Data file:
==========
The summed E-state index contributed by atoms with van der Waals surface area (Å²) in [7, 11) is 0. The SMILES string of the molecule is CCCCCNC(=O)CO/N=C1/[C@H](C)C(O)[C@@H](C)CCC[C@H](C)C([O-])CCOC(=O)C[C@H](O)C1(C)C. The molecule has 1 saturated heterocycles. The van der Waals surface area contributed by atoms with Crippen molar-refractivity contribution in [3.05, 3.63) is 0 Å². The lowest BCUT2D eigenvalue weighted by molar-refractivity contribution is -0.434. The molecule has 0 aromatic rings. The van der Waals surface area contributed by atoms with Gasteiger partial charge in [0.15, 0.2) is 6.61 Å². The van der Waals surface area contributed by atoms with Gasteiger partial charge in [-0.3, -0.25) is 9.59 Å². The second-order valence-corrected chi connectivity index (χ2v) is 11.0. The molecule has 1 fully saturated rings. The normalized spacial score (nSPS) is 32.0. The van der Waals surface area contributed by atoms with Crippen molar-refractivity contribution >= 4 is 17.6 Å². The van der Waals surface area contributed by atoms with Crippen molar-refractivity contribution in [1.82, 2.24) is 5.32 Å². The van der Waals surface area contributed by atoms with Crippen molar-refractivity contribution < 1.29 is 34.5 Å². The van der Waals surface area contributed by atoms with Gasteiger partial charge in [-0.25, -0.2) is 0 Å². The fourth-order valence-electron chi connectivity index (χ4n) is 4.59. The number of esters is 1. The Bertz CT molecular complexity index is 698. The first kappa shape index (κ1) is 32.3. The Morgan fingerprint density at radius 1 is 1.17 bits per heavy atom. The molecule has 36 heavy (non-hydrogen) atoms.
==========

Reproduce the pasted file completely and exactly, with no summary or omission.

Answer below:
The summed E-state index contributed by atoms with van der Waals surface area (Å²) in [7, 11) is 0. The SMILES string of the molecule is CCCCCNC(=O)CO/N=C1/[C@H](C)C(O)[C@@H](C)CCC[C@H](C)C([O-])CCOC(=O)C[C@H](O)C1(C)C. The molecule has 1 saturated heterocycles. The van der Waals surface area contributed by atoms with Crippen molar-refractivity contribution in [3.05, 3.63) is 0 Å². The lowest BCUT2D eigenvalue weighted by molar-refractivity contribution is -0.434. The molecule has 0 aromatic rings. The van der Waals surface area contributed by atoms with Gasteiger partial charge in [0.15, 0.2) is 6.61 Å². The van der Waals surface area contributed by atoms with Gasteiger partial charge in [-0.3, -0.25) is 9.59 Å². The second-order valence-corrected chi connectivity index (χ2v) is 11.0. The molecule has 1 fully saturated rings. The normalized spacial score (nSPS) is 32.0. The van der Waals surface area contributed by atoms with Crippen molar-refractivity contribution >= 4 is 17.6 Å². The van der Waals surface area contributed by atoms with Crippen molar-refractivity contribution in [1.82, 2.24) is 5.32 Å². The van der Waals surface area contributed by atoms with Crippen molar-refractivity contribution < 1.29 is 34.5 Å². The van der Waals surface area contributed by atoms with Gasteiger partial charge in [-0.25, -0.2) is 0 Å². The fourth-order valence-electron chi connectivity index (χ4n) is 4.59. The number of esters is 1. The Bertz CT molecular complexity index is 698. The first kappa shape index (κ1) is 32.3. The Morgan fingerprint density at radius 1 is 1.17 bits per heavy atom. The molecule has 36 heavy (non-hydrogen) atoms.